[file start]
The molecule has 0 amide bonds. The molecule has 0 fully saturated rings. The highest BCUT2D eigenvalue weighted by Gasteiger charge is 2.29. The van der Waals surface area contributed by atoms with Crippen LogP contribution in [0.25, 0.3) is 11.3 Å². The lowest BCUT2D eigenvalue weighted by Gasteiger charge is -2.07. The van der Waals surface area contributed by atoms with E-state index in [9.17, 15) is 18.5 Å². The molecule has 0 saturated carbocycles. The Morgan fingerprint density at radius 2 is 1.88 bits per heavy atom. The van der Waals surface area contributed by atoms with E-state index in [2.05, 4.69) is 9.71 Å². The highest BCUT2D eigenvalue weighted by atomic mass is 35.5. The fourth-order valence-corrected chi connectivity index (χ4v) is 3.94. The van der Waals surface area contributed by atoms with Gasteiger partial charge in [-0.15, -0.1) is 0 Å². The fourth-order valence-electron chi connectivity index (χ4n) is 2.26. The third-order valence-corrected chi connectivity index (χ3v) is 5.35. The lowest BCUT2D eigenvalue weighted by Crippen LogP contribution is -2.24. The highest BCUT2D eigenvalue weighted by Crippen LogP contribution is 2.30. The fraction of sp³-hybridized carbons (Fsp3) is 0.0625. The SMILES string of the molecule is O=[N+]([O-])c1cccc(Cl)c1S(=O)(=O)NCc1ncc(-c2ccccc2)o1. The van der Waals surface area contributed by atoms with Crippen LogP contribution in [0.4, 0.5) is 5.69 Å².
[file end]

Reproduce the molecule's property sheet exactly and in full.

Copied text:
The molecule has 0 amide bonds. The molecule has 0 fully saturated rings. The highest BCUT2D eigenvalue weighted by Gasteiger charge is 2.29. The van der Waals surface area contributed by atoms with Crippen LogP contribution in [0.25, 0.3) is 11.3 Å². The lowest BCUT2D eigenvalue weighted by Gasteiger charge is -2.07. The van der Waals surface area contributed by atoms with E-state index in [9.17, 15) is 18.5 Å². The molecule has 0 saturated carbocycles. The Morgan fingerprint density at radius 2 is 1.88 bits per heavy atom. The van der Waals surface area contributed by atoms with E-state index in [2.05, 4.69) is 9.71 Å². The highest BCUT2D eigenvalue weighted by atomic mass is 35.5. The fourth-order valence-corrected chi connectivity index (χ4v) is 3.94. The van der Waals surface area contributed by atoms with Gasteiger partial charge in [-0.15, -0.1) is 0 Å². The fourth-order valence-electron chi connectivity index (χ4n) is 2.26. The third-order valence-corrected chi connectivity index (χ3v) is 5.35. The lowest BCUT2D eigenvalue weighted by Crippen LogP contribution is -2.24. The highest BCUT2D eigenvalue weighted by Crippen LogP contribution is 2.30. The fraction of sp³-hybridized carbons (Fsp3) is 0.0625. The SMILES string of the molecule is O=[N+]([O-])c1cccc(Cl)c1S(=O)(=O)NCc1ncc(-c2ccccc2)o1. The van der Waals surface area contributed by atoms with Crippen LogP contribution in [0.4, 0.5) is 5.69 Å².